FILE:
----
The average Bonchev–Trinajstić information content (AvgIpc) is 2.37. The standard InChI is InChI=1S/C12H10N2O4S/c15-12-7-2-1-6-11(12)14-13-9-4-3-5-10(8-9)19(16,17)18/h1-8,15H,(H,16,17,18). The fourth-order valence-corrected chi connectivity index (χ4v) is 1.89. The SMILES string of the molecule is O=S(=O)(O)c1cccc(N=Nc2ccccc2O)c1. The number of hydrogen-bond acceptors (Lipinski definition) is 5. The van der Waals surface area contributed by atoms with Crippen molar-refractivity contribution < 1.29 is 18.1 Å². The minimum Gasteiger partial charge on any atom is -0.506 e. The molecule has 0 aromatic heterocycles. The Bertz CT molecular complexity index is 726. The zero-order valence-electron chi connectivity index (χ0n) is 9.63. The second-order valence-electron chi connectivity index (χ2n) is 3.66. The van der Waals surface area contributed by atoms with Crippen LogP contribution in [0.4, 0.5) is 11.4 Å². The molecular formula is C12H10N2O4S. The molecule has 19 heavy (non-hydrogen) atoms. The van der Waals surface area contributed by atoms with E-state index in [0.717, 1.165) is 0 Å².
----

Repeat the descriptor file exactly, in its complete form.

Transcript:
The average Bonchev–Trinajstić information content (AvgIpc) is 2.37. The standard InChI is InChI=1S/C12H10N2O4S/c15-12-7-2-1-6-11(12)14-13-9-4-3-5-10(8-9)19(16,17)18/h1-8,15H,(H,16,17,18). The fourth-order valence-corrected chi connectivity index (χ4v) is 1.89. The SMILES string of the molecule is O=S(=O)(O)c1cccc(N=Nc2ccccc2O)c1. The number of hydrogen-bond acceptors (Lipinski definition) is 5. The van der Waals surface area contributed by atoms with Crippen molar-refractivity contribution < 1.29 is 18.1 Å². The minimum Gasteiger partial charge on any atom is -0.506 e. The molecule has 0 aromatic heterocycles. The Bertz CT molecular complexity index is 726. The zero-order valence-electron chi connectivity index (χ0n) is 9.63. The second-order valence-electron chi connectivity index (χ2n) is 3.66. The van der Waals surface area contributed by atoms with Crippen LogP contribution in [0.4, 0.5) is 11.4 Å². The molecular formula is C12H10N2O4S. The molecule has 19 heavy (non-hydrogen) atoms. The van der Waals surface area contributed by atoms with E-state index in [0.717, 1.165) is 0 Å².